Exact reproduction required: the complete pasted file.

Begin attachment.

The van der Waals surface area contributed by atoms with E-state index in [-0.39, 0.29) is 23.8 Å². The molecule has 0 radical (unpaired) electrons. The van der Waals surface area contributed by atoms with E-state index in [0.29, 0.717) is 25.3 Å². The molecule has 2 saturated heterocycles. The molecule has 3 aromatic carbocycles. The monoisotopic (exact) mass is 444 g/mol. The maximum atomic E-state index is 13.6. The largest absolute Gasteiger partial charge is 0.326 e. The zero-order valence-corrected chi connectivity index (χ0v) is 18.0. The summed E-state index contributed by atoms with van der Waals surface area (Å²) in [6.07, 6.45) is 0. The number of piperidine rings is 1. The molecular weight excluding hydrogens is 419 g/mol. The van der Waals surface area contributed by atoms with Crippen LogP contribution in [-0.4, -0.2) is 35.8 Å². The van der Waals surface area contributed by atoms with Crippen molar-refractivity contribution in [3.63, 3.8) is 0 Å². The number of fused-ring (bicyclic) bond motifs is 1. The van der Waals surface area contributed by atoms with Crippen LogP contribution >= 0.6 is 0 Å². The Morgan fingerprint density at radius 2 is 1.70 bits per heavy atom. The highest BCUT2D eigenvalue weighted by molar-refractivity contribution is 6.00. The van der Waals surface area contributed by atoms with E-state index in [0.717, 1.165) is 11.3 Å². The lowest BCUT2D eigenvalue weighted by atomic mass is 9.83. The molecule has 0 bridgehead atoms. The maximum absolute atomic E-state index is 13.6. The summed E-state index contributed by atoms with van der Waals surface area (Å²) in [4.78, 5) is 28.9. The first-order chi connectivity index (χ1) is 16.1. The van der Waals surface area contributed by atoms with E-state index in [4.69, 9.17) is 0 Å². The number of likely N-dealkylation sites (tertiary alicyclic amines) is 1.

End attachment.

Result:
The van der Waals surface area contributed by atoms with E-state index in [-0.39, 0.29) is 23.8 Å². The molecule has 0 radical (unpaired) electrons. The van der Waals surface area contributed by atoms with E-state index in [0.29, 0.717) is 25.3 Å². The molecule has 2 saturated heterocycles. The molecule has 3 aromatic carbocycles. The monoisotopic (exact) mass is 444 g/mol. The maximum atomic E-state index is 13.6. The largest absolute Gasteiger partial charge is 0.326 e. The zero-order valence-corrected chi connectivity index (χ0v) is 18.0. The summed E-state index contributed by atoms with van der Waals surface area (Å²) in [6.07, 6.45) is 0. The number of piperidine rings is 1. The molecular weight excluding hydrogens is 419 g/mol. The van der Waals surface area contributed by atoms with Crippen LogP contribution in [-0.4, -0.2) is 35.8 Å². The van der Waals surface area contributed by atoms with Crippen molar-refractivity contribution in [3.63, 3.8) is 0 Å². The number of fused-ring (bicyclic) bond motifs is 1. The van der Waals surface area contributed by atoms with Crippen LogP contribution >= 0.6 is 0 Å². The Morgan fingerprint density at radius 2 is 1.70 bits per heavy atom. The highest BCUT2D eigenvalue weighted by molar-refractivity contribution is 6.00. The van der Waals surface area contributed by atoms with E-state index in [0.717, 1.165) is 11.3 Å². The lowest BCUT2D eigenvalue weighted by atomic mass is 9.83. The molecule has 0 bridgehead atoms. The maximum absolute atomic E-state index is 13.6. The summed E-state index contributed by atoms with van der Waals surface area (Å²) in [4.78, 5) is 28.9. The first-order chi connectivity index (χ1) is 16.1. The van der Waals surface area contributed by atoms with E-state index in [4.69, 9.17) is 0 Å². The number of likely N-dealkylation sites (tertiary alicyclic amines) is 1.